However, if that is not possible, then what about getting something back in exchange for taking less money? Here I would contend, as commenters here have already done on this blog, that we have some leverage.  In exchange for accepting three years without a salary increase, state Civil Service Employees Association members received a job security clause in their agreement.  Here is how their website put it:

The agreement includes provisions to keep CSEA-represented state employees on-the job delivering essential services to New Yorkers. It will rescind imminent plans to issue layoff notices to CSEA-represented employees included in the 9,800 reductions previously announced by the Cuomo administration. It also provides other job security assurances for the life of the contract.

In New York City half of the teachers are quitting within the first five years so we would not need anything akin to the job security clause that CSEA has.  For our job security, we would require a total revamping of the teacher and principal evaluation systems.  Some of these repairs may require state approval. Are the changes worth fighting for? 

How about preferred placement for Absent Teacher Reserves?  This was in our contract for teachers when schools were closed before the horrific 2005 giveback laden contract.  Should we sacrifice some money to improve our working conditions?  Can we have both?  The DOE budget most certainly includes huge amounts of waste as Diane Ravitch's DOE insider reports. 

These are conversations we should be having in the schools with our members each day. 






8 comments:

Anonymous said...

How about getting rid of the extra 37 1/2 minutes that is in our contract? Bloombucks says that we got a "raise" but we actually ended up working more time for more money which is not a raise at all. I say if we are getting shafted on the money, we should eliminate the 37 1/2 minutes.

Anonymous said...

Give up time instead of a raise. That is a tough sell with the public.

Mr. Talk said...

I sure hope you mean that the city plans to give us our 4&4, and the try to push off the zeroes on us. I wouldn't be happy with that, but I could accept it if it came with a 2+2 at the end.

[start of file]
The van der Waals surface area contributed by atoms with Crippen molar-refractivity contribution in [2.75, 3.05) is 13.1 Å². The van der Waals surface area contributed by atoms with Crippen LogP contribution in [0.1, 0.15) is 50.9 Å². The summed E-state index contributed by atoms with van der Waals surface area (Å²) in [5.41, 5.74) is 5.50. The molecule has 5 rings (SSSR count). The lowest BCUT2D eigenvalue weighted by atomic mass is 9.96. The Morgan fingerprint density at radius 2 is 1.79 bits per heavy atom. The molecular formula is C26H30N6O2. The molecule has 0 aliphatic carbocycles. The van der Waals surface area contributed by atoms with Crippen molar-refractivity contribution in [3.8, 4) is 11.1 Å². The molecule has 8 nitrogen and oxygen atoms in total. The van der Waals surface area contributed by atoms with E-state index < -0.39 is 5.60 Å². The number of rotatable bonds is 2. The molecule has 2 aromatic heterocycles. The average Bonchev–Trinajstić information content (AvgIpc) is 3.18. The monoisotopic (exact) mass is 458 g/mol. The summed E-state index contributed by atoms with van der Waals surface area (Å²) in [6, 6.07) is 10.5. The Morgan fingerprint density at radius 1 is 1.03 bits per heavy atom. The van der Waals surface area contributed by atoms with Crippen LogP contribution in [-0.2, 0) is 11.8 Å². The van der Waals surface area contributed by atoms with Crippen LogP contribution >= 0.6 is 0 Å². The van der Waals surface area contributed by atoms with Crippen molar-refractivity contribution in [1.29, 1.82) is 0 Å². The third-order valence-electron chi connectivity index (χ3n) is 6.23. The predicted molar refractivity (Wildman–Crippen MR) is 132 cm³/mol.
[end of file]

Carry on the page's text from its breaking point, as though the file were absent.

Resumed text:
A seven year contract of 4,4,0,0,0,2,2 that would take us through 2016--is that in the cards?

James Eterno said...

Based on city budget projections, yes but with the huge retroactive paid in installments.

Anonymous said...

How is retro payed calculated for teachers that have been in the system since before the last contract? In other words would the retro be 4% of whatever a teacher earned in salary from 2009 and then another 4% of what a teacher earned in 2010?

James Eterno said...

Yes. That is why they owe us a fortune.

Anonymous said...

RETRO PAY IS ABOUT MORE THAN MONEY. IT'S A BASIC QUESTION OF UNION POWER. AS MUNICIPAL WORKERS WE GIVE UP THE LEGAL RIGHT TO STRIKE, SUPPOSEDLY IN EXCHANGE FOR GOOD FAITH BARGAINING. IF WE DON'T GET RETRO PAY, WHAT WILL PREVENT FUTURE MAYORS FROM REFUSING TO NEGOTIATE IN GOOD FAITH FOR NOT JUST 4 YEARS AS BLOOMBERG DID, BUT 5 OR 10 YEARS ? RETRO PAY IS A CUTTING EDGE ISSUE !

Anonymous said...

One way for Mayor DiBlasio to keep his campaign promise of solving the income inequality problem is to pay city workers a fair and living wage. Allowing them to afford homes and raise their children in the city.

A just pay raise retroactive will allow teachers and municipal employee to make-up the cost of living increases of the Bloomberg years. Everything in the city went up over the last 12 years except for real wages. Lets start with a fair an equitable contract. It would help end the tail of two cities.